fitClub Session 8 Food and Mood Relay | Sanford Fit


Food and Mood Relay

Teach kids several healthy eating tips that help them learn how feelings, emotions, and mood can make them want to grab food when they aren't really hungry.

Group of kids standing outdoors and eating oranges
smiling kids standing in a circle
group of kids running a relay in a gym
kids running around cones in a gym
kids playing a game in a gym while adult watches
girl stretching and touching her toes in a gym

Activity Purpose

This activity gives kids healthy eating tips and helps them learn that feelings, emotions, and moods can influence their eating choices.


  • Recognize the difference between hunger cues and mood (feelings and emotions) when making choices.
  • Give examples of nutritious green-light food choices you can make when you recognize your mood.


  • Talk Time: Kids sit and stretch or stand and march in place. Be sure they are a safe distance (arm’s length) apart.
  • Activity: Divide kids into groups of 3 to 4. Place 2 cones opposite of the start line. For each group, place 4 Mood Activity Cards face down behind the first cone and 4 Food Activity Cards face down behind the second cone. The color of the food word's text indicates whether the food is a green-light food, yellow-light food, or a red-light food.
  • Wrap Up: Kids sit in a circle for discussion.

Talk Time


Q: Would you rather choose an apple with nut butter or carrots with hummus as an afternoon snack?
A: Both of these options are green-light foods that give your body great nutrition and energy to make lots of fit choices!

Here are some fit tips to help you understand how food and mood are connected:

  • Your mood can influence why and how much you eat.
  • Check your mood, don't let it trick you into eating when you are not hungry.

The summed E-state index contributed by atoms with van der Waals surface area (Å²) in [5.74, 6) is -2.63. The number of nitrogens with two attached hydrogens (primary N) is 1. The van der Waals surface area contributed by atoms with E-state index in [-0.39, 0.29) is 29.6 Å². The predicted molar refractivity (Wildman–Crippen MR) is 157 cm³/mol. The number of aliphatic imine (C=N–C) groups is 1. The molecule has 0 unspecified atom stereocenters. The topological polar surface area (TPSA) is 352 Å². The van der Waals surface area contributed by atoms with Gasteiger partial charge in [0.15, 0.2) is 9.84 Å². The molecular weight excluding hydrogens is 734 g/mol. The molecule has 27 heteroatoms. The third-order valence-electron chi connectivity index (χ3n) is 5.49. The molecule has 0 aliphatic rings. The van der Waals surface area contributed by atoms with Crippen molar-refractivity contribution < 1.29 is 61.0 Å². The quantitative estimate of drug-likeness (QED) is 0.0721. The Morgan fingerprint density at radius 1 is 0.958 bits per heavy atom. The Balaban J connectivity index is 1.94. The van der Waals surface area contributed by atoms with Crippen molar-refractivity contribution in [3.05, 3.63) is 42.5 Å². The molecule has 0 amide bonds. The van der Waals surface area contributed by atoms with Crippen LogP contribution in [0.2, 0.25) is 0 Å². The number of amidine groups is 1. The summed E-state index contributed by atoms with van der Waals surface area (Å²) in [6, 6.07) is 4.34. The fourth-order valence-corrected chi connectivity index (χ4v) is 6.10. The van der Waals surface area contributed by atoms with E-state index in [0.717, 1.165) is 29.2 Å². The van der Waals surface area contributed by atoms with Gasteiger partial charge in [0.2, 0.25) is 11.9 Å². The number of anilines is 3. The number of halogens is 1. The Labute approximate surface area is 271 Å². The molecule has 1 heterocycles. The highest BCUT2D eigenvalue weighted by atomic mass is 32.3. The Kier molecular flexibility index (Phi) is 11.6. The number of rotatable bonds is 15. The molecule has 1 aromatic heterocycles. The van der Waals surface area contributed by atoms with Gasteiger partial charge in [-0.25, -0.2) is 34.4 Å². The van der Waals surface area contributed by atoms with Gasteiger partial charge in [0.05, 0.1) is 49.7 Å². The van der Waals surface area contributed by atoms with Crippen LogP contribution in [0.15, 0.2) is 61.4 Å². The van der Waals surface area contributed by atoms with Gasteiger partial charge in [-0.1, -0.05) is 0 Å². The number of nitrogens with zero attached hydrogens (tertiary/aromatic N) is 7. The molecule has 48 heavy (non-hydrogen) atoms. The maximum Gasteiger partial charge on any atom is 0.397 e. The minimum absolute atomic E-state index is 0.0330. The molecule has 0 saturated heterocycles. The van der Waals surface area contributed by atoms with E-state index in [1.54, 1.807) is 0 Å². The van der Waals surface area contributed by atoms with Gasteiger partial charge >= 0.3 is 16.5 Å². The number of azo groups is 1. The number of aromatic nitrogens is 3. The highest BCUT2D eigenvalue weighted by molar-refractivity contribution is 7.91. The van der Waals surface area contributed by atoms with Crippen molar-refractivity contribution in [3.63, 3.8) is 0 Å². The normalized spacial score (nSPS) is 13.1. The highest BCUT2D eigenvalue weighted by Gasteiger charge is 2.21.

• When you have a snack, like crackers, pretzels, or chips, use a bowl or small plate instead of eating out of the box or bag. Better yet, just take a handful! 

Our next activity is played like a relay and will help you learn about how your mood affects your food choices.

Do The Activity

Activity Instructions

Setup of activity area for fitClub Food and Mood Relay game

  1. Split the kids in 2 lines facing the cones.
  2. Say to kids, "This activity is played like a relay and will help you learn about how your mood affects your food choices. When waiting in line for your turn, march in place. Shout, “Go!” 
  3. Kids at the front of each line runs to get  either a Mood Activity Card or a Food Activity Card that is next to the cones in front of each line.
  4. Kids run back to their line, slap the hand of the next participant in line, and go to the back of the opposite team’s line. 
  5. Kids hold on to their cards while they move forward in their new line. When they are at the front of their new line, they run to the cone an pick up another card. If they are holding a Mood Activity Card, they should be picking a Food Activity Card on their second turn and vice versa.
  6. When all kids have both Activity Cards shout, “Stop!”
  7. Call on kids and talk about what is on the Mood and Food Activity Cards. Ask them to look at their mood card and ask, "What is your feeling?"
    • Would feeling _________ (name of feeling on mood card) make you want to eat the food shown on your card?
    • Encourage discussion about how feelings, emotions, and moods can make you want to eat when you are really not hungry. Thinking about your mood will help you make better choices.
    • Lead participants in saying, “Don’t let your mood choose your food!”
  8. If time allows, repeat activity.

Wrap Up


Q: You stop and think, and yes, you really are hungry (you are not eating because you are bored, mad, frustrated, etc.). You decide to eat some popcorn for a snack. What can you do to know how much to eat?
A: Eat out of a bowl, not a bag or a box!


Next time you grab a bag of snack food, put your portion in a small bowl or on a small plate.

Time: 5 Minutes

What You'll Need


  • Timer
  • Cones or Place Markers

Helpful Tips
  • If located in a small space, crab walk or bear crawl across the activity space.

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